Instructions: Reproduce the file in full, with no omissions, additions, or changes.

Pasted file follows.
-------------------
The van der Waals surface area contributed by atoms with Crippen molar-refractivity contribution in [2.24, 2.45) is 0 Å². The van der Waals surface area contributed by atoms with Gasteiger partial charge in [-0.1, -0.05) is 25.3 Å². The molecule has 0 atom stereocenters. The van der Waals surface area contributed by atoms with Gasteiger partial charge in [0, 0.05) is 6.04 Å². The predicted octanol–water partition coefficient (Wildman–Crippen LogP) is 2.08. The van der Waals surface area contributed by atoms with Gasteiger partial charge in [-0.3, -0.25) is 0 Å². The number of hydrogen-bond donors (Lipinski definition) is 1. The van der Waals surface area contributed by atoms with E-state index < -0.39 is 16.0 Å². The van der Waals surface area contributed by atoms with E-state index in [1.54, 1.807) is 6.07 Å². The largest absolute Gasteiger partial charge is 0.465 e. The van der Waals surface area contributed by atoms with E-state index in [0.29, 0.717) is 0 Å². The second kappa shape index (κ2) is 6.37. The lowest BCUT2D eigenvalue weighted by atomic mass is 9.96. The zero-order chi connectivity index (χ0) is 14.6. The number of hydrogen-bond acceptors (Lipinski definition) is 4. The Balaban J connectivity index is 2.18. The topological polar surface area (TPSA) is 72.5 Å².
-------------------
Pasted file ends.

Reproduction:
The van der Waals surface area contributed by atoms with Crippen molar-refractivity contribution in [2.24, 2.45) is 0 Å². The van der Waals surface area contributed by atoms with Gasteiger partial charge in [-0.1, -0.05) is 25.3 Å². The molecule has 0 atom stereocenters. The van der Waals surface area contributed by atoms with Gasteiger partial charge in [0, 0.05) is 6.04 Å². The predicted octanol–water partition coefficient (Wildman–Crippen LogP) is 2.08. The van der Waals surface area contributed by atoms with Gasteiger partial charge in [-0.3, -0.25) is 0 Å². The number of hydrogen-bond donors (Lipinski definition) is 1. The van der Waals surface area contributed by atoms with E-state index < -0.39 is 16.0 Å². The van der Waals surface area contributed by atoms with E-state index in [1.54, 1.807) is 6.07 Å². The largest absolute Gasteiger partial charge is 0.465 e. The van der Waals surface area contributed by atoms with E-state index in [0.29, 0.717) is 0 Å². The second kappa shape index (κ2) is 6.37. The lowest BCUT2D eigenvalue weighted by atomic mass is 9.96. The zero-order chi connectivity index (χ0) is 14.6. The number of hydrogen-bond acceptors (Lipinski definition) is 4. The Balaban J connectivity index is 2.18. The topological polar surface area (TPSA) is 72.5 Å².